Top 5 Ketchups to Make Room For in the Fridge + Ketchup and Food Pairings
D. Gonzalez The Contenders
Ketchup, with its pleasant balance of sweet and bright, for many people becomes ingrained in memory, often the first exposure we have to umami's savory taste. Which is why, no matter if daintily dipped or slathered on, ketchup exemplifies Merriam-Webster's definition of condiment, "to enhance the flavor of food."
Ketchup's history is equally as enduring. As The Oxford Companion to American Food and Drink explains, the name and inspiration originated in Asia through a fermented sauce known as ke tsaip. That said, tomato ketchup is considered an American invention and was first bottled in the 1850s. Twenty years later, H. J. Heinz Company debuted their tomato ketchup -- and ever since, competing food manufacturers, home cooks and restaurateurs have attempted to supplant them from their perch as ketchup of choice. Although many have come and gone, there are several worthy challengers, especially when paired with the right dishes. Turn the page for our Top 5 ketchups worth making room for in the fridge.
5. IKEA Ketchup + Tater Tots:
D. Gonzalez IKEA Ketchup + Tater Tots
No doubt, part of the success of ketchup has to do with the marketing. For generations ketchup has positioned itself as fun and although there have been some colorful stumbles along the way, it has attained the status of dipping sauce of choice for a variety of finger foods. Another marketing powerhouse, IKEA has taken a similar approach with its ketchup. First with the packaging -- a bright red squeezable bottle with minimalist text and stylized illustration -- and then with the flavor -- velvety with a balance of spice and tang -- so it's tame enough for those who dip as well as those who drench. The chubby bottle is almost toylike and calls to mind another cylindrical childhood treat, tater tots. The ketchup adheres to the tot's crispy walls and the notes of tomato, onion and salt accent the fluffy interior.
4. Curious Palate House-made Tomato and Onion Catsup + Chicken Strips:
D. Gonzalez Curious Palate Tomato & Onion Catsup + Chicken Strips
The biggest hurdle that house-made restaurant ketchups must overcome is expectation. It is expected that they taste like ketchup, but very often there is some element of flavor or texture that veers off course. Available for sale at both their Mar Vista and Santa Monica locations, Curious Palate has managed to stay some of those expectations by packaging theirs in a jar instead of a bottle, by noting its prominent onion element and by taking a cue from The South and calling it catsup. Reminiscent of a savory chuntey, it pairs well with meat -- including highly dipable and super crisp panko breaded chicken strips. Their catsup's light consistency doesn't weigh down the delicate coating, so the chicken retains it's crunch.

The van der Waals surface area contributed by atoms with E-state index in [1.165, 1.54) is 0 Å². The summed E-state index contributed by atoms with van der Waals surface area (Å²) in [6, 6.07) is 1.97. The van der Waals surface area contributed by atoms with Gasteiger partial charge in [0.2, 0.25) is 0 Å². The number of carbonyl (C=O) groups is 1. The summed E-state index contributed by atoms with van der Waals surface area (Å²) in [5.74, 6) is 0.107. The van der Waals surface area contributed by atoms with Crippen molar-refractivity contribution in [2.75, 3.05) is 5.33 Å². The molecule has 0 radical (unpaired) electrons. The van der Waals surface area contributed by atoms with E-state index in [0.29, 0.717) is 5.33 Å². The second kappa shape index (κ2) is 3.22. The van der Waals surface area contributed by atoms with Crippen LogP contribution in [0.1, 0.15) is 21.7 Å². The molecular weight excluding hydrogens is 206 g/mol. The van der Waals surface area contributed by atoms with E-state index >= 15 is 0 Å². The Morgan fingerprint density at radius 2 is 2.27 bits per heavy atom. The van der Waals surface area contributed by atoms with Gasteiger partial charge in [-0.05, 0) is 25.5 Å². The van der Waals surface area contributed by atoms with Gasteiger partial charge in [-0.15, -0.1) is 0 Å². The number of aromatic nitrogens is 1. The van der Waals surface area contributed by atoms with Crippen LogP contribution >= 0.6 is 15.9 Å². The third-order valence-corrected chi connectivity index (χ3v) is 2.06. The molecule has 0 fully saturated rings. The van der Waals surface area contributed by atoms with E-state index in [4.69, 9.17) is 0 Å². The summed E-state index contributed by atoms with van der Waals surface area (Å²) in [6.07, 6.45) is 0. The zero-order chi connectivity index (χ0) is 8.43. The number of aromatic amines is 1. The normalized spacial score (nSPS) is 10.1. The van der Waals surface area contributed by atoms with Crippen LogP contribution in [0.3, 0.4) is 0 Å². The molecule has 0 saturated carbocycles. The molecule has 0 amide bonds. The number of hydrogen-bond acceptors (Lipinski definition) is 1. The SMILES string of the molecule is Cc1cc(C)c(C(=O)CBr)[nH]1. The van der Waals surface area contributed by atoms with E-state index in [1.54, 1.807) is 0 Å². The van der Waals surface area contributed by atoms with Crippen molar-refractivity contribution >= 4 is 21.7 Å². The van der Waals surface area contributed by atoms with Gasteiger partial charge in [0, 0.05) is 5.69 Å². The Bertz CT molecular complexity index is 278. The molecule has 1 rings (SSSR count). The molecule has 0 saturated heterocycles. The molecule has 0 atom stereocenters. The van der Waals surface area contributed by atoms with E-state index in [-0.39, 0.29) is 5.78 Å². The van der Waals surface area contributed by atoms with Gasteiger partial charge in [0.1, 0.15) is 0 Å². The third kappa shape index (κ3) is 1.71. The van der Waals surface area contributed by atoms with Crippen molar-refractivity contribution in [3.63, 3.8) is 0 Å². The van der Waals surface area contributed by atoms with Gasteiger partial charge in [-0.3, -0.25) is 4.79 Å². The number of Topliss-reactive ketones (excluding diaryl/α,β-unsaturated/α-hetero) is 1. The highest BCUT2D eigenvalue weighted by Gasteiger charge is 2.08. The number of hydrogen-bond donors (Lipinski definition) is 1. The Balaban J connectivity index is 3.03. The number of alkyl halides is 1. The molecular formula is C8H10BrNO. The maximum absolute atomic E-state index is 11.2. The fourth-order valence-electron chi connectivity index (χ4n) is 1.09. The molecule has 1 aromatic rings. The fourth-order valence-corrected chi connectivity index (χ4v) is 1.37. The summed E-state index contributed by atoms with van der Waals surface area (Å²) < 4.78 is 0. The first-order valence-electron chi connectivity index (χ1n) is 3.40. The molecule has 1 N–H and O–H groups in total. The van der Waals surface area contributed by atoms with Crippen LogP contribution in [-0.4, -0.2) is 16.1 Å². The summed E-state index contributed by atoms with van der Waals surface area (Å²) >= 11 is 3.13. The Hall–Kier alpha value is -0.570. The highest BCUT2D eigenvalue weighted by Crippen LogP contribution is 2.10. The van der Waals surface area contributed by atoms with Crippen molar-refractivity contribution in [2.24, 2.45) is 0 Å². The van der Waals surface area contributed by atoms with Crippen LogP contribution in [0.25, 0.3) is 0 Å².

3. K.O. Ketchup + Sweet Potato Fries:
D. Gonzalez K.O. Ketchup + Sweet Potato Fries
K.O. Ketchup is a homegrown and bottled ketchup/BBQ/cocktail sauce mash-up. Available online and at Bristol Farms, this L.A. native is made with a list of ingredients not typically found in ketchup: a hit of smokiness from chipotle, the mellow sweetness of brown sugar and an extra dose of umami from balsamic vinegar. Combined, the result is a taste that initially seems slightly off, but then the burn from the chipotle rises up and awakens all the other flavors, and soon it becomes a highly addictive substance. When we aren't cooking with it -- it is phenomenal slathered on ribs -- we serve it along side sweet potato fries. The fries not only amps up the brown sugar and balsamic, but also brings out even more of the smoky sweetness of the chipotle.
2. Heinz Ketchup + Burgers:
D. Gonzalez Heinz Ketchup + Burgers
Heinz is perhaps the sweetest ketchup specimen, but it also has a pronounced tang that helps it from becoming too cloying. This complex yet appealing character lends to the versatility that has made Heinz part of the table setting for meals throughout the day. Its sweet-sharp taste goes so well with another item that tastes as good during the day or late at night: hamburgers. Whether made of beef, lamb or turkey, the sweetness helps marry the flavor of the fresh ingredients like lettuce and onion and the tinge of acid from the vinegar cuts through the richness of the charred juicy patty and creaminess of melted cheese.
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